It only took an hour for Defense Department hackers to gain access to a weapons system, and just a day to gain full control over it, according to a new Government Accountability Office report warning the Pentagon that it's "just beginning to grapple with the scale of vulnerabilities" in its arsenal.
As DoD systems become increasingly more high-tech and interconnected, the problem of adversaries being able to defeat the military's weapons systems without firing a shot has only gotten worse over the years.
The unclassified report didn't mention vulnerabilities in specific weapons systems, for obvious reasons, but it did make clear that DoD isn't doing enough to address the problem. Indeed, the GAO included a table showing a number of warnings it has offered on the issue going back to the 1990s.
Cybersecurity wasn't considered much of a priority for weapons until about 2014, according to the report. With the exception of small arms, that means anything featuring components like industrial control systems, communications and targeting systems, radar, or wireless links may offer up vectors that potential adversaries can exploit.
Between 2012 and 2017, penetration testers "routinely found mission critical cyber vulnerabilities in nearly all weapon systems that were under development," the report said. Also noteworthy was the fact that testers weren't taking nearly as much time or using sophisticated methods as a nation-state adversary would.
Instead, most used "relatively simple tools and techniques" to take control, and largely operated undetected as a result.
Page 22 of the report is worth reading in full (emphasis added):
Test Teams Easily Took Control
Test teams were able to defeat weapon systems cybersecurity controls meant to keep adversaries from gaining unauthorized access to the systems. In one case, it took a two-person test team just one hour to gain initial access to a weapon system and one day to gain full control of the system they were testing. Some programs fared better than others. For example, one assessment found that the weapon system satisfactorily prevented unauthorized access by remote users, but not insiders and near-siders.
Once they gained initial access, test teams were often able to move throughout a system, escalating their privileges until they had taken full or partial control of a system. In one case, the test team took control of the operators’ terminals. They could see, in real-time, what the operators were seeing on their screens and could manipulate the system. They were able to disrupt the system and observe how the operators responded.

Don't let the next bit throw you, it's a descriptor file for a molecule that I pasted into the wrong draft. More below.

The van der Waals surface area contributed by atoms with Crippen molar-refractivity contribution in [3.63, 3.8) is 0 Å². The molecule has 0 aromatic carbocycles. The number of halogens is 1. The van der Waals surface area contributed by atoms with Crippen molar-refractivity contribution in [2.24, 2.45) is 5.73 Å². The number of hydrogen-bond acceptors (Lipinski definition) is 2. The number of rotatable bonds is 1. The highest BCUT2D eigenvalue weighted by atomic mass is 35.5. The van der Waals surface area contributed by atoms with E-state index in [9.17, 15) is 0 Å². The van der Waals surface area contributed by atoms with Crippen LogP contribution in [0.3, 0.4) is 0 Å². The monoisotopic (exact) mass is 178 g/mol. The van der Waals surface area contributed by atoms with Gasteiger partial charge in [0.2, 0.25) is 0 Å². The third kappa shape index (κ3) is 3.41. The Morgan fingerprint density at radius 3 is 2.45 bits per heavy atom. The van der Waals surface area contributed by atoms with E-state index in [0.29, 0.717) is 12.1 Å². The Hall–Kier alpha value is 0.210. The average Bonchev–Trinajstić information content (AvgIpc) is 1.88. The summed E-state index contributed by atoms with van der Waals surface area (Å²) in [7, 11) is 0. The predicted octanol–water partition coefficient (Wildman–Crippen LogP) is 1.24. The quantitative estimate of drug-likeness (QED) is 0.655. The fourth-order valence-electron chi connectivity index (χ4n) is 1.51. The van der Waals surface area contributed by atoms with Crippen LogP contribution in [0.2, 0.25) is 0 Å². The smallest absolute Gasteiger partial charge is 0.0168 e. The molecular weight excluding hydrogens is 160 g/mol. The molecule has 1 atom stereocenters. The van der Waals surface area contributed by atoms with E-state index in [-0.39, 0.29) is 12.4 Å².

Another test team reported that they caused a pop-up message to appear on users’ terminals instructing them to insert two quarters to continue operating. Multiple test teams reported that they were able to copy, change, or delete system data including one team that downloaded 100 gigabytes, approximately 142 compact discs, of data.
Test Teams Needed Only Basic Tools
The test reports indicated that test teams used nascent to moderate tools and techniques to disrupt or access and take control of weapon systems. For example, in some cases, simply scanning a system caused parts of the system to shut down. One test had to be stopped due to safety concerns after the test team scanned the system. This is a basic technique that most attackers would use and requires little knowledge or expertise. Poor password management was a common problem in the test reports we reviewed. One test report indicated that the test team was able to guess an administrator password in nine seconds.
Multiple weapon systems used commercial or open source software, but did not change the default password when the software was installed, which allowed test teams to look up the password on the Internet and gain administrator privileges for that software. Multiple test teams reported using free, publicly available information or software downloaded from the Internet to avoid or defeat weapon system security controls.
Although the report is fairly alarming in what it reveals, it does commend DoD for taking "several major steps" to address weapons cybersecurity, to include policy improvements and bringing cyber considerations into the acquisition cycle. But the delay in heeding past warnings means there will be "long-lasting effects on the department," numerous officials told researchers.
"DoD likely has an entire generation of systems that were designed and built without adequately considering cybersecurity," the report says.
"Bolting on cybersecurity late in the development cycle or after a system has been deployed is more difficult and costly than designing it in from the beginning. Not only is the security of those systems and their missions at risk, the older systems may put newer systems in jeopardy.
Specifically, if DOD is able to make its newer systems more secure, but connects them to older systems, this puts the newer systems at risk. Furthermore, even if they are not connected, if the newer systems depend on the older systems to help fulfill their missions, those missions may be at risk."
You can read the full report here.